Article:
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This is a long case.

Please take a history from Shirley. You are expected to tell her your diagnosis and negotiate a management plan with her.


A young mum, Shirley Hill, has arranged for a neighbour to look after her children so she can see a GP. She has been feeling tired all the time since the birth of her second child. She has just moved to the area. Just before she moved she went to her previous GP who did the following tests for tiredness which were all normal: FBC, ESR, UEC, TFTs, BSL, iron studies and urine for MCS.

The following information is on her summary sheet, which she brought from her previous GP:

  • Past medical history

  • First child, two years ago

  • Second child, six months ago

  • Medication

  • Nil

  • Allergies

  • Nil known

  • Immunisations

  • Up-to-date

  • Cervical screening test

  • Normal this year

  • Social history

  • Ex-nurse

  • Husband—Bill, a businessman, travels interstate regularly

  • Non-smoker

  • Alcohol intake—30 standard drinks per week recorded three years ago.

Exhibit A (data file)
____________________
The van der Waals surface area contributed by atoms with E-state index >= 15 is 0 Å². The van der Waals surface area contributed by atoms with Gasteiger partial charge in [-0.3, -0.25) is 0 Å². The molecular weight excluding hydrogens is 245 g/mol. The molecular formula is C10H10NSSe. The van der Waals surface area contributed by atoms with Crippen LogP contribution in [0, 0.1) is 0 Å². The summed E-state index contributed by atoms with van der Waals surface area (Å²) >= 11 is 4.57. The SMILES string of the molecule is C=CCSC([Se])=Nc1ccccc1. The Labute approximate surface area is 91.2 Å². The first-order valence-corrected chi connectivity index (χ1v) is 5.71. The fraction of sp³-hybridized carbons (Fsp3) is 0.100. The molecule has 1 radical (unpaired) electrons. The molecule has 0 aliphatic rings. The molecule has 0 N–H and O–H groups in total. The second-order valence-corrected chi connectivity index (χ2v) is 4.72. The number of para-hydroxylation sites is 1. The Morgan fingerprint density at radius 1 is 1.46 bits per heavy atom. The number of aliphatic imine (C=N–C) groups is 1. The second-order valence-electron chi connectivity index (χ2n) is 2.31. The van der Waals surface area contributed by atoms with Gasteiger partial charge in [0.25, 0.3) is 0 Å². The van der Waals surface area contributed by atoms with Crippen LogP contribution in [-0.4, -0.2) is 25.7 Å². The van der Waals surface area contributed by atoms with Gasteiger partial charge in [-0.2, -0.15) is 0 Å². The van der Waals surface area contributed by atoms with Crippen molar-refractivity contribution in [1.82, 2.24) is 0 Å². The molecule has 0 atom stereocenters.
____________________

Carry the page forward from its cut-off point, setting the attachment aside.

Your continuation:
You used to work as a nurse. You enjoyed your work as a clinical nurse consultant at a major teaching hospital. You met Bill when he was just starting up his own business. You brought in the regular income so he could spend time promoting the company before it became profitable. Over the last few years the business has thrived but has taken up more and more of his time. Because he is away so much you have had to give up your casual shifts at the local hospital.

Since the birth of your second child you have been feeling exhausted. You are getting some sleep but not as much as you need. You fall asleep as soon as your head hits the pillow. You are not refreshed when you wake up. You often get up around 3–4 am, sometimes it’s for a breastfeed, but lately your baby is sleeping through and you’re still waking up. It’s difficult to get to sleep after this. You are finding it difficult to concentrate and have forgotten to pay a phone bill and power bill lately, which is really out of character.

You always wanted to be a mum, but it feels like more of a chore at present, which you feel guilty about. Other mums seem to have it all together. You don’t want to admit it, but often you shout at the children and spend hours wondering what’s gone wrong in life. You have a beautiful home and wonderful children but feel miserable and resentful and just can’t be bothered any more.

You don’t have much of an appetite lately and are still losing your baby weight.

You have no friends to share child care with as you ...

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